dot-coms and telecommunications companies have come and gone over the last decade. But some, like Orange Innovations, the U.K.-based wireless phone division of France Telecom, have found a niche in this volatile market, and forged ahead. Complementing the company's business success is its innovative approach to work, and the creation of environments in which that can occur. It seems fitting that the company should choose nineteenth-century warehouses in East Cambridge as the location for its first North American headquarters. This 'it' technology and science area, just down the road from MIT, would put Orange near the academic world, where its new facility could easily attract smart, young graduates.
But transforming the five single-story warehouses was no easy task. As project architect John Paul Dunn of the Cambridge-based architectural firm Anmahain Winton explains, 'we literally rebuilt the entire building, from the concrete floor, to the columns, to the windows, to the roof. I like to say the only thing left was the sprinkler system.' One unexpected site condition after another placed inordinate pressure on the budget, and forced the designers to create innovative design solutions.
balance and transformation
The project is a dedicated collaboration between the client, Anmahain Winton (AW), and Cambridge-based lighting design firm LAM Partners. AW and LAM had collaborated on several projects before, and through that work LAM had come to understand AW's style and architectural compositions.
The architects were challenged with balancing the needs of private offices, flexible open-office space that could be reconfigured on a regular basis, and the communal areas that would tie it all together. AW's solution is nothing short of unique, as it joined the dark warehouses into one bright, airy workspace. By converting the 6-foot-wide alleyways between the buildings into atria planted with bamboo, the architects used the existing features of the site and structures to create natural light funnels. The result is an exceptional quality of light throughout the year. It also brings an element of nature into the building, further complemented by the unaffected material palette of wood, concrete, steel, and glass.
'The space has been completely transformed,' says Michael Cappelletti, director of the North American headquarters, who was involved from the beginning of the project. 'The space works well for what Orange does. It is a very comfortable environment for people to stay in throughout the day, owing to the daylighting. Staff is here 24/7, and because they feel comfortable and safe in the space at all hours, we were able to switch over to a hand-print scanning security system, rather than employ security guards.'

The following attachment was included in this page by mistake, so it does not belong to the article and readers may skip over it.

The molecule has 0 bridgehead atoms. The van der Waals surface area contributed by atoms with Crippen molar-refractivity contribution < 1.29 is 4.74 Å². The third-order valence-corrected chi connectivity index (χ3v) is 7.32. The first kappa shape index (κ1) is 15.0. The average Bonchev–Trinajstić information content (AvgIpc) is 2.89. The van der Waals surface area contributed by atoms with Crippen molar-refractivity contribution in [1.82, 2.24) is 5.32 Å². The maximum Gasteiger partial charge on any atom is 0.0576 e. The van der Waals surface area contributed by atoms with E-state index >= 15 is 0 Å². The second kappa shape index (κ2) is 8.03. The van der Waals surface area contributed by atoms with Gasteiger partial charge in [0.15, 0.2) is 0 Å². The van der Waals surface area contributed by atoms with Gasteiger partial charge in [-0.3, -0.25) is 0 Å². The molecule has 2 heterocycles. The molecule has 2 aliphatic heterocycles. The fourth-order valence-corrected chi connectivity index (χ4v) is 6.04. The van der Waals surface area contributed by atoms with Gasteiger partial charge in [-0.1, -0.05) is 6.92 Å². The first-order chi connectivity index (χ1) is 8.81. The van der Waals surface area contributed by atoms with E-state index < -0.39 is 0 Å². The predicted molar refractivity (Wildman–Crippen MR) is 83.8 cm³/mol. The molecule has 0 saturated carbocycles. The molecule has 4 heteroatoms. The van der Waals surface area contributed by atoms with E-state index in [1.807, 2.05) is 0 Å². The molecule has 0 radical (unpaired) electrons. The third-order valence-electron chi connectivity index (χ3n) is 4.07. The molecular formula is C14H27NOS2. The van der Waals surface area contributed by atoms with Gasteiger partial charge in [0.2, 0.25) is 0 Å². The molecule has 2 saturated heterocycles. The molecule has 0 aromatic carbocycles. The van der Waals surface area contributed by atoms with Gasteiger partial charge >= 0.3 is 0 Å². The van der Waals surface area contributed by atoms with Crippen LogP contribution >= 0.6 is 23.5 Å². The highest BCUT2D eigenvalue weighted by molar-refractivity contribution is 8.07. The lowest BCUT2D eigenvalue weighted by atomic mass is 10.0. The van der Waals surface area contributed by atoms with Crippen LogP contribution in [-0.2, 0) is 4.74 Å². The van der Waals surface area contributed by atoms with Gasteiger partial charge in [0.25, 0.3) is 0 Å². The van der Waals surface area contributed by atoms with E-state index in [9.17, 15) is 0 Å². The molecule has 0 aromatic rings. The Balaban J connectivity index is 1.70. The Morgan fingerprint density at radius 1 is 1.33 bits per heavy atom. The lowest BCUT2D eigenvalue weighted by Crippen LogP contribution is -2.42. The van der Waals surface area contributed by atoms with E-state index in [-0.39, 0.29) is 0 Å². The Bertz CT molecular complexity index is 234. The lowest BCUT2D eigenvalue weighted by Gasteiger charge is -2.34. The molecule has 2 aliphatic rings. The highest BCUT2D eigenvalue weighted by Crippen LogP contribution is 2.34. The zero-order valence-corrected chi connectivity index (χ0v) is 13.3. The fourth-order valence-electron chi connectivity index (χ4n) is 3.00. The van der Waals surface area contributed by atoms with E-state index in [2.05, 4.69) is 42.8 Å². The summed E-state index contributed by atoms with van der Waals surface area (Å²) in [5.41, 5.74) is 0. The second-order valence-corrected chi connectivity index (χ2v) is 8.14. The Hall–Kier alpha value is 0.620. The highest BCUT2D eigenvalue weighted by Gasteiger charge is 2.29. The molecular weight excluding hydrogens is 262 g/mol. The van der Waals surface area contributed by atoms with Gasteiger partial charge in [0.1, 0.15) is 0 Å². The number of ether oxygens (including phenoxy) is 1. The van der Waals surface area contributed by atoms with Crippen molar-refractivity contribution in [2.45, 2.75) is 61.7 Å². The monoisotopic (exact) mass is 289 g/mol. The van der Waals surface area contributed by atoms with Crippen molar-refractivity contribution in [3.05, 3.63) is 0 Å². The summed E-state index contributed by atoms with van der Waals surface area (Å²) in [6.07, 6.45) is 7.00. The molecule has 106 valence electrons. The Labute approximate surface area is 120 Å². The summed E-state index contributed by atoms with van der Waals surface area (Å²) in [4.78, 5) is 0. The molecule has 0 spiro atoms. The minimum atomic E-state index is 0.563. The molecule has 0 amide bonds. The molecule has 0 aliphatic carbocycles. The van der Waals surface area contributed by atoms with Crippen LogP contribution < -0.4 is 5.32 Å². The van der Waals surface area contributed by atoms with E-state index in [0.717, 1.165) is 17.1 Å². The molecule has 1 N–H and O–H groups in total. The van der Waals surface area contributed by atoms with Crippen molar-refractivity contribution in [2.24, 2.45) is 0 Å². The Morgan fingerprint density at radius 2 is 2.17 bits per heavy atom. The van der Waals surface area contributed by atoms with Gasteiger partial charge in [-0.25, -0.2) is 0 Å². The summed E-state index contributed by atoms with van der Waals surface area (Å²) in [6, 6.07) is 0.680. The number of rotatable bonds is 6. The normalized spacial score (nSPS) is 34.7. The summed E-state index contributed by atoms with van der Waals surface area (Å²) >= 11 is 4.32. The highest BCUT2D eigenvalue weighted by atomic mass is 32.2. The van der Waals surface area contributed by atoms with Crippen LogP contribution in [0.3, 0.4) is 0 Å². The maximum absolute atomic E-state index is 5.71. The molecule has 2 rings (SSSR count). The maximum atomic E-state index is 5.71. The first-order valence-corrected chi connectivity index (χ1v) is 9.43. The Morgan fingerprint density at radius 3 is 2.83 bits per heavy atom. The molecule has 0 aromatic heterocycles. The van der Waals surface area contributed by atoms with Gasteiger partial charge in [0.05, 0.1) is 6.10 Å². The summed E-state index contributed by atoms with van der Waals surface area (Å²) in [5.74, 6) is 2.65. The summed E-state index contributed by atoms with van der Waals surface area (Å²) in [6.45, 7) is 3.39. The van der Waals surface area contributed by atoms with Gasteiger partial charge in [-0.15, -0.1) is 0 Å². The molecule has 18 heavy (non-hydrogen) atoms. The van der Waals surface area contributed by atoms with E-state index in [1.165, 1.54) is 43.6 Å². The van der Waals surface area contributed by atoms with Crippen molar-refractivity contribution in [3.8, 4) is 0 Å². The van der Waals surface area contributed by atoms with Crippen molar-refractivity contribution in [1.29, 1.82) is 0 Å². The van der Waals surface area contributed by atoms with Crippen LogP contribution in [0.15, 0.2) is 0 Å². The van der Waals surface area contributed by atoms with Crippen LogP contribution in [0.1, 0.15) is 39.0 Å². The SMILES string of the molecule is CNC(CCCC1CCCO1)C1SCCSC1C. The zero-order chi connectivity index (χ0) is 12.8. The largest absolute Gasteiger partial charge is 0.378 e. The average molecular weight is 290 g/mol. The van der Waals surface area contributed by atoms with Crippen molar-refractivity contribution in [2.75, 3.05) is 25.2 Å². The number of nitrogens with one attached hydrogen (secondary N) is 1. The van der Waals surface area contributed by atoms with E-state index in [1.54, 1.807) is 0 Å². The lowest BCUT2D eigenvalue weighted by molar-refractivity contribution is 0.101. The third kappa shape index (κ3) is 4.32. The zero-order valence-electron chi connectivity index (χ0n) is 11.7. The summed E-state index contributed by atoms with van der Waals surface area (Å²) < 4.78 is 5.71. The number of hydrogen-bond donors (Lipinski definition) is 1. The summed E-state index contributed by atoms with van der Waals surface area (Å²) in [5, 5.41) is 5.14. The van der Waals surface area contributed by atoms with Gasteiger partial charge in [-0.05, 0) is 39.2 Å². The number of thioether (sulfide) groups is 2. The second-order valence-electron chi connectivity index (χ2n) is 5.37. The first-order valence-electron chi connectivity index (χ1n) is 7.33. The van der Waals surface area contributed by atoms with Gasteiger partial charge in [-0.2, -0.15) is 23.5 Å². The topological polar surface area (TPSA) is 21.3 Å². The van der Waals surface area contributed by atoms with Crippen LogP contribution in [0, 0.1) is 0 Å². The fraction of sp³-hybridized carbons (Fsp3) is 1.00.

The lighting also responds to the unique architectural elements in the project, which were conceived to meet the needs of this cutting-edge telecommunications company. There are four types of electric light sources: pendants, soffits, cans and a horizontal strip. The daylight that permeates the space through the atria is further emphasized as it bounces off of the architect's custom-designed metal-mesh ceiling panels. Out of 100 staff, there has only been one request for supplemental task lighting.
In the open-office areas, the architects designed mobile wood workstations that function like a kit of parts. Typical workstations link to data and electrical connections at only a few points, making it difficult to reconfigure; here, the architects designed an electrical busway and data cable trays suspended from the ceiling that the stations can attach to at any point. 'The stations tie into the grid,' says Dunn, 'but they are not tied down to a specific linear system.' Adds Cappelletti, 'It only takes two people to reconfigure 12 to 14 stations in less than two days. The system saves an immense amount of time.'
The lighting is equally flexible and provides a consistent level of ambient light. Since the facility is in operation around the clock, the designers created a central and perimeter switching system. During the day, there is enough light coming in through windows and atria, and the electric sources are not required. The perimeter switching is turned on only at night. 'We didn't need to adjust the light levels given the abundance of daylight. It's a tremendous amenity, a unique feature you don't see in other buildings,' says LAM principal Paul Zaferiou.
The natural material palette and abundance of light facilitates Orange's approach to work. The commitment of all involved, from the design team to the client, speaks to the importance of good design and how that can be integrated with business. 'This building embodies everything that is the Orange brand value to the nth degree,' says Cappelletti. 'When you first walk into the space its completely different-concrete floors, exposed ceiling, and glass. You don't realize how comfortable you are in the space; it comes down to the lighting design, it really works.' elizabeth donoff